By Lorin BELL-CROSS, History and Politics graduate, University of York.
Having moved to Israel from the UK at the age of eight, the everyday reality of conflict came as a shock to me. One morning I was woken by the sound of police vehicles screeching up to the medical centre next to my flat.
The police evacuated the centre and ordered us to stay indoors. The next thing I heard was a large explosion. I can still remember being terrified.
It turned out that the explosion was a police robot neutralising an unattended item, not a terrorist attack, but the incident was typical of the climate of fear that Israelis became acclimatised to during the Second Intifada, when suicide bombings targeted civilians on what seemed like a regular basis.
Growing up in this climate did not stop me from identifying with the many considerable grievances faced by Palestinians. Like many Israelis, I strongly support the two-state solution and when I was older I regularly attended rallies in support of the peace process.
I realised that criticism of Israel is often justified, but it can stray into demonisation and distortion, which creates a climate which is destructive for peace.
I soon found a group which would help shape my political views on the issue. I first came across Sadaka-Reut after they gave a talk at my high school.
Their emphasis was on creating a climate of understanding amongst Jewish and Arab citizens within Israel (rather than aiming to ‘solve’ the conflict singlehandedly, which admittedly would have been a bit of an ‘ask’). I was enthralled. Here was an organisation with genuine purpose and realistic altruism for me to be involved with.
The most important aspect of Sadaka-Reut’s work was organising seminars, attended by Jews and Arabs in my age group, from Sadaka-Reut chapters around Israel.
These seminars gave me the opportunity for many frank exchanges with Arabs and I gained a real insight into their grievances as we discussed Israel’s definition as a ‘Jewish state’, Palestinian incitement against Jews and the threat of extremism from both sides.
Whilst there were considerable disagreements, these exchanges were unhampered by spin or political rhetoric. We had turned up because we wanted to get along. It wasn’t always easy; there is no simple solution to the longstanding Israeli Palestinian conflict.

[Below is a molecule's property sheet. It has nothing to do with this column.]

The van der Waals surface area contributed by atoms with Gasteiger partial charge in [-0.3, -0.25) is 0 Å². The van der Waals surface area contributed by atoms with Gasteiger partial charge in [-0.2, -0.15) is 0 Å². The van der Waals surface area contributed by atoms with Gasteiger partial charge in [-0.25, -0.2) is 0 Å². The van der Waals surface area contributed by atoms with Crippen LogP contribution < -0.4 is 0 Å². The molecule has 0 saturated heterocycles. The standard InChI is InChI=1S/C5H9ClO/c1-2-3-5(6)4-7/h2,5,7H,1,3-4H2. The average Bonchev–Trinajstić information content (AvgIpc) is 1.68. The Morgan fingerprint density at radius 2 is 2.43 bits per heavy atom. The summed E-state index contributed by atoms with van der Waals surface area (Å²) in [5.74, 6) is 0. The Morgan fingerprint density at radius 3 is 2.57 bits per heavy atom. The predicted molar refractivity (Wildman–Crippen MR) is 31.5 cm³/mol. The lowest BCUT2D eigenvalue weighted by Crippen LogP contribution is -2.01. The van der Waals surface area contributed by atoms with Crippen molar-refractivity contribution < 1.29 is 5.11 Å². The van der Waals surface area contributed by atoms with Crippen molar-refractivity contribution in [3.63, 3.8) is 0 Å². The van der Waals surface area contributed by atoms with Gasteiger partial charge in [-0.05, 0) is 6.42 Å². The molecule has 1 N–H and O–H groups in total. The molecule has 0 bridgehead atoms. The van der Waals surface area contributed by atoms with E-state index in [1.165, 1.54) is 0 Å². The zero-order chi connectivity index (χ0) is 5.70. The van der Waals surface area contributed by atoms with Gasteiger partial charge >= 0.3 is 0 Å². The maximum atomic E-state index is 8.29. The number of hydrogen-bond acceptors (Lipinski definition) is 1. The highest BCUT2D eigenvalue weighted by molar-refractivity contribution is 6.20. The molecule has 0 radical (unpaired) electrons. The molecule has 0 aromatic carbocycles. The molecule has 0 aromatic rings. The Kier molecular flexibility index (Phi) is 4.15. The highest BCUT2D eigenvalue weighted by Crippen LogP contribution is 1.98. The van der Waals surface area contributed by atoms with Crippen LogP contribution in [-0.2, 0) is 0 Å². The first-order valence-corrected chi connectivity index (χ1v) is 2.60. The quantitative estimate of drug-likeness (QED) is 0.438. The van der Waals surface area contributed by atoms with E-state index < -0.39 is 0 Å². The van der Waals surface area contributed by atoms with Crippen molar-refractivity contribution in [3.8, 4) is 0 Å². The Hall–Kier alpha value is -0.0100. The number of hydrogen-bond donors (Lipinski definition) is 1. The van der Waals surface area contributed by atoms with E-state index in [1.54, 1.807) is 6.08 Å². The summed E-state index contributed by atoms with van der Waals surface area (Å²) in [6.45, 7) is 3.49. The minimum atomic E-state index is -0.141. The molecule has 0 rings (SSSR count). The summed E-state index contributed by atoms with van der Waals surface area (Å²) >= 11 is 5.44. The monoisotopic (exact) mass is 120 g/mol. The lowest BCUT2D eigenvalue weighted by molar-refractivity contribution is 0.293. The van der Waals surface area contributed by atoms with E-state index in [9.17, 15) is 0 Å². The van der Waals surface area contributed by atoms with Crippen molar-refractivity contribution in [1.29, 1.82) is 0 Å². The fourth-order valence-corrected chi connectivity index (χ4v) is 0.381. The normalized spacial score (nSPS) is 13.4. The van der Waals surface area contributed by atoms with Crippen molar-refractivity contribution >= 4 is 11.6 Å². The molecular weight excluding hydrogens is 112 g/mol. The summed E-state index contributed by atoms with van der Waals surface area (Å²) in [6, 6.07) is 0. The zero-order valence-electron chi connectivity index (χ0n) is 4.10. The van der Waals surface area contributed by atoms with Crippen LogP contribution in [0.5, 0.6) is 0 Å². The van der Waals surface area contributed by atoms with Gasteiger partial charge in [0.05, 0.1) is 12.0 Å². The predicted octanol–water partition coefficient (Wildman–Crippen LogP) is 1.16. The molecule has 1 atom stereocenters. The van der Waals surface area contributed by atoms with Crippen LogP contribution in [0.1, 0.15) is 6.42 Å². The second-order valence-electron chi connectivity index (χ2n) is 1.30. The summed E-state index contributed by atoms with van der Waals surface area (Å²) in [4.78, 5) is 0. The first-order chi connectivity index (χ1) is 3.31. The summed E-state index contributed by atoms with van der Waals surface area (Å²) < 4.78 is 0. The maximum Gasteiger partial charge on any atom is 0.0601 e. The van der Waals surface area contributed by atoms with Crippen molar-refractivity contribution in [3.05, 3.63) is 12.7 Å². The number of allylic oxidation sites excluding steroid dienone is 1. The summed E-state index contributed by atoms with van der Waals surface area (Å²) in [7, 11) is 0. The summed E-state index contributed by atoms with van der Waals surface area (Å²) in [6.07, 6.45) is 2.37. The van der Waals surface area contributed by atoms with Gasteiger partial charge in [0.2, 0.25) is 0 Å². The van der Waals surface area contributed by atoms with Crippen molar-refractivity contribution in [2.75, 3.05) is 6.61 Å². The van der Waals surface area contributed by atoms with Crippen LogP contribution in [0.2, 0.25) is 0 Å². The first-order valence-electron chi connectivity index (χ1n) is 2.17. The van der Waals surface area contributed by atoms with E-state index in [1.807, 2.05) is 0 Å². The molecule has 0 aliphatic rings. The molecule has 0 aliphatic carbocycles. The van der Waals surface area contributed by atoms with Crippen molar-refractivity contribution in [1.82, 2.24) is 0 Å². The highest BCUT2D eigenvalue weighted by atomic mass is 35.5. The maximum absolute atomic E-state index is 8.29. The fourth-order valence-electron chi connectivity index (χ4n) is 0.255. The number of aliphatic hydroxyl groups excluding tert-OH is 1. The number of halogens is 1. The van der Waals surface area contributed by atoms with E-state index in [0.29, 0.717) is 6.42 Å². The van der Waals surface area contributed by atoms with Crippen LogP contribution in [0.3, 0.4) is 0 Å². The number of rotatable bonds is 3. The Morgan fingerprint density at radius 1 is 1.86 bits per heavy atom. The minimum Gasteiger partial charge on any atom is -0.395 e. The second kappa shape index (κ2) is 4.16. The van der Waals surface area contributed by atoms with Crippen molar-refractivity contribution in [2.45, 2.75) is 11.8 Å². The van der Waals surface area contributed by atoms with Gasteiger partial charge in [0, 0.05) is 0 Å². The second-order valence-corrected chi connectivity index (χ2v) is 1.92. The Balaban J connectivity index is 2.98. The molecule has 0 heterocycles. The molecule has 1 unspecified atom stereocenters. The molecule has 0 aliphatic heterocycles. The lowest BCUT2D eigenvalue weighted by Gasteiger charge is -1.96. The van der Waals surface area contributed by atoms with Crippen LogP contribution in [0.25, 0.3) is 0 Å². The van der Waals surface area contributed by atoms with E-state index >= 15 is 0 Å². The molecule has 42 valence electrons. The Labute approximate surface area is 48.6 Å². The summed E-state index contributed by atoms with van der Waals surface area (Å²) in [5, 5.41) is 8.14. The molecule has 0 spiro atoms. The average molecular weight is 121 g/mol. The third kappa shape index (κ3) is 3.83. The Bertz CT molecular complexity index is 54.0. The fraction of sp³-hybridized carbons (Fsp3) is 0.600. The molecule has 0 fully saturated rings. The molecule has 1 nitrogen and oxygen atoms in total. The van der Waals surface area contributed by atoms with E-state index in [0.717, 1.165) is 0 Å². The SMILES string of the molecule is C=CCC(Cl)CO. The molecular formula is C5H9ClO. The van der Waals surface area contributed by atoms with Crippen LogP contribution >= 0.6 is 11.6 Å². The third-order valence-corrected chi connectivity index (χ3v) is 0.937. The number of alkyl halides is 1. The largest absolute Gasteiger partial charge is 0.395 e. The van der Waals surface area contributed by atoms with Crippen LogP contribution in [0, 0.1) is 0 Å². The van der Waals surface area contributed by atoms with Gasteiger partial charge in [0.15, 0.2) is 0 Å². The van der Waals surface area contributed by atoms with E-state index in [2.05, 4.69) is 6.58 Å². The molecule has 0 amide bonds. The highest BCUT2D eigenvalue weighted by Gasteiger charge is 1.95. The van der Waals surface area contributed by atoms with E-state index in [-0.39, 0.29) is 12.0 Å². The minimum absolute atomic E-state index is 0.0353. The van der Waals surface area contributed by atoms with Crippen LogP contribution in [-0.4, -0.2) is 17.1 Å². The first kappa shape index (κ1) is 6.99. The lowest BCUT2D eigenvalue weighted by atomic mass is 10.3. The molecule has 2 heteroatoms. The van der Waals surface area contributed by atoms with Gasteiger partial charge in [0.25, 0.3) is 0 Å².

As writer and ‘Peace Now’ founder Amos Oz puts it, the conflict is not a case of right versus wrong, but right versus right.
I have fond memories of my time with Sadaka-Reut and of my time campaigning against injustice alongside other politically minded, pro-coexistence teenagers from both ‘sides’.
And yet, when I returned to the UK in 2007, I found myself being more and more defensive of Israel; sometimes even feeling as though I had been appointed Israeli government spokesperson.
My political opinions had not changed dramatically; I still disagreed with many Israeli government policies, but was taken aback by the naïve simplicities of many individuals who described themselves as left-wing.
I was repulsed by the accusation that Israel was a ‘Nazi’ or ‘apartheid state’, and amazed by the breezy rejection of all Israeli opinions and all legitimate Israeli security concerns. The degree of apology for terrorist activities against Israel and Israeli civilians angered me, ignoring the complexity of the conflict and laying the blame solely on Israel.
It was all a world away from Sadaka-Reut and the urgent but friendly discussions we had about how to promote coexistence between Jews and Arabs while frequently (and loudly) opposing particular Israeli government policies.
I realised that ‘BDS’ and other ‘Palestinian Solidarity’ groups only alienate pro-peace individuals like myself by their demonisation of Israel as a pariah state comparable to South Africa or Nazi Germany.
Jewish students, particularly those on the centre-left, ought to take an interest in organisations like Sadaka-Reut, the Peres Centre for Peace or other organisations which promote the idea of the need for dialogue and peace.
They may be idealistic, but their call for dialogue is an important counterbalance needed against BDS groups who are not interested in reconciliation, dialogue or understanding, but only in putting across a simplistic narrative that says only Israel is to blame.
The more we can get western activists to take an interest in the complexities of the conflict and take seriously the need for dialogue and compromise, the better.